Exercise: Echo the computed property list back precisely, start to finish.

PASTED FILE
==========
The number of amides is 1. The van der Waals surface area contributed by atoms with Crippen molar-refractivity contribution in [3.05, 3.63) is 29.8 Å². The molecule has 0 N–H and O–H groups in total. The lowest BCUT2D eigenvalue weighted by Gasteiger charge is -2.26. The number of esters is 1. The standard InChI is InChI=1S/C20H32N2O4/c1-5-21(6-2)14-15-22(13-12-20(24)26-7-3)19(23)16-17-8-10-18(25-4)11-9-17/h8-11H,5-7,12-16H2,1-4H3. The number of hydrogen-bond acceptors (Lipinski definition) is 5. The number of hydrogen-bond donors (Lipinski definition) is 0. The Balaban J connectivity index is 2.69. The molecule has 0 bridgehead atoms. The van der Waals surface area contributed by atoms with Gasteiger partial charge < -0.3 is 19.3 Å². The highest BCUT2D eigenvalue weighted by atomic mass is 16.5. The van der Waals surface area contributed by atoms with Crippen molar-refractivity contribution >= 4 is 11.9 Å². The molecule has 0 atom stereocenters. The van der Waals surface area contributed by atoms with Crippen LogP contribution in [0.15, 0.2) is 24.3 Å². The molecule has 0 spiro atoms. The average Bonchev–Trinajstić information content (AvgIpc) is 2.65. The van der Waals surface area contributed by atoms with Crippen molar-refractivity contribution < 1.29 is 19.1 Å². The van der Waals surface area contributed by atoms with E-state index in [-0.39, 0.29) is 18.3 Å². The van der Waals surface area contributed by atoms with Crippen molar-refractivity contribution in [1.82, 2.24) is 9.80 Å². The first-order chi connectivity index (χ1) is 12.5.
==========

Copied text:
The number of amides is 1. The van der Waals surface area contributed by atoms with Crippen molar-refractivity contribution in [3.05, 3.63) is 29.8 Å². The molecule has 0 N–H and O–H groups in total. The lowest BCUT2D eigenvalue weighted by Gasteiger charge is -2.26. The number of esters is 1. The standard InChI is InChI=1S/C20H32N2O4/c1-5-21(6-2)14-15-22(13-12-20(24)26-7-3)19(23)16-17-8-10-18(25-4)11-9-17/h8-11H,5-7,12-16H2,1-4H3. The number of hydrogen-bond acceptors (Lipinski definition) is 5. The number of hydrogen-bond donors (Lipinski definition) is 0. The Balaban J connectivity index is 2.69. The molecule has 0 bridgehead atoms. The van der Waals surface area contributed by atoms with Gasteiger partial charge < -0.3 is 19.3 Å². The highest BCUT2D eigenvalue weighted by atomic mass is 16.5. The van der Waals surface area contributed by atoms with Crippen molar-refractivity contribution >= 4 is 11.9 Å². The molecule has 0 atom stereocenters. The van der Waals surface area contributed by atoms with Crippen LogP contribution in [0.15, 0.2) is 24.3 Å². The molecule has 0 spiro atoms. The average Bonchev–Trinajstić information content (AvgIpc) is 2.65. The van der Waals surface area contributed by atoms with Crippen molar-refractivity contribution < 1.29 is 19.1 Å². The van der Waals surface area contributed by atoms with E-state index in [-0.39, 0.29) is 18.3 Å². The van der Waals surface area contributed by atoms with Crippen molar-refractivity contribution in [1.82, 2.24) is 9.80 Å². The first-order chi connectivity index (χ1) is 12.5.